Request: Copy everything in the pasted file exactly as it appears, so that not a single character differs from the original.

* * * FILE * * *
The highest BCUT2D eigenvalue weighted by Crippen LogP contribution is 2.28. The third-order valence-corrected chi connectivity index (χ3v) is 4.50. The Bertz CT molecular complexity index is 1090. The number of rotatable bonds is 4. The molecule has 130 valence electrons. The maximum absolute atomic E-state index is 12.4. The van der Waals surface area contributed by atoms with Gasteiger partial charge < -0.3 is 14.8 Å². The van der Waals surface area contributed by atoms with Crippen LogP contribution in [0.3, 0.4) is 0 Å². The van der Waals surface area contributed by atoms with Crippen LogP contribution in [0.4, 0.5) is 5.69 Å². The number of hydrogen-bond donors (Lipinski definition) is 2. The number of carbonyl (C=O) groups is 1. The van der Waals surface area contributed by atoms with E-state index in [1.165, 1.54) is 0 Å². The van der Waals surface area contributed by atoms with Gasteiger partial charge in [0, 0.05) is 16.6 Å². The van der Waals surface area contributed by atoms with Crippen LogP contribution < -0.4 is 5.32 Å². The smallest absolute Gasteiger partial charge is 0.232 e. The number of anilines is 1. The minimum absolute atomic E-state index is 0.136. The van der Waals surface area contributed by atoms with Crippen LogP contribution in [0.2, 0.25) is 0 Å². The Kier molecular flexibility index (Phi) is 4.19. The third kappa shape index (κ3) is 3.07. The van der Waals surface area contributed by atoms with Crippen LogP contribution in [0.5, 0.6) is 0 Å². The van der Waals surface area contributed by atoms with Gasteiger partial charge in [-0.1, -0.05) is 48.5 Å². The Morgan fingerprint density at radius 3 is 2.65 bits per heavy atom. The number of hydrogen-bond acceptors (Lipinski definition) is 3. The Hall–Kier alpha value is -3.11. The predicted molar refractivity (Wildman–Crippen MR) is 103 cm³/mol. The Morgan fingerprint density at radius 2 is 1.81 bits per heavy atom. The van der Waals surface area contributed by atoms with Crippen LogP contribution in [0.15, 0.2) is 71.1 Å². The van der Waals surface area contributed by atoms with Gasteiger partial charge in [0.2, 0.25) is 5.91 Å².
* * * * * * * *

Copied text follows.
The highest BCUT2D eigenvalue weighted by Crippen LogP contribution is 2.28. The third-order valence-corrected chi connectivity index (χ3v) is 4.50. The Bertz CT molecular complexity index is 1090. The number of rotatable bonds is 4. The molecule has 130 valence electrons. The maximum absolute atomic E-state index is 12.4. The van der Waals surface area contributed by atoms with Gasteiger partial charge < -0.3 is 14.8 Å². The van der Waals surface area contributed by atoms with Crippen LogP contribution in [0.3, 0.4) is 0 Å². The van der Waals surface area contributed by atoms with Crippen LogP contribution in [0.4, 0.5) is 5.69 Å². The number of hydrogen-bond donors (Lipinski definition) is 2. The number of carbonyl (C=O) groups is 1. The van der Waals surface area contributed by atoms with E-state index in [1.165, 1.54) is 0 Å². The van der Waals surface area contributed by atoms with Gasteiger partial charge in [0, 0.05) is 16.6 Å². The van der Waals surface area contributed by atoms with Crippen LogP contribution < -0.4 is 5.32 Å². The smallest absolute Gasteiger partial charge is 0.232 e. The number of anilines is 1. The minimum absolute atomic E-state index is 0.136. The van der Waals surface area contributed by atoms with Crippen LogP contribution in [0.2, 0.25) is 0 Å². The Kier molecular flexibility index (Phi) is 4.19. The third kappa shape index (κ3) is 3.07. The van der Waals surface area contributed by atoms with Crippen LogP contribution in [0.5, 0.6) is 0 Å². The van der Waals surface area contributed by atoms with Gasteiger partial charge in [-0.1, -0.05) is 48.5 Å². The Morgan fingerprint density at radius 3 is 2.65 bits per heavy atom. The number of hydrogen-bond acceptors (Lipinski definition) is 3. The Hall–Kier alpha value is -3.11. The predicted molar refractivity (Wildman–Crippen MR) is 103 cm³/mol. The Morgan fingerprint density at radius 2 is 1.81 bits per heavy atom. The van der Waals surface area contributed by atoms with Crippen LogP contribution in [0.15, 0.2) is 71.1 Å². The van der Waals surface area contributed by atoms with Gasteiger partial charge in [0.2, 0.25) is 5.91 Å².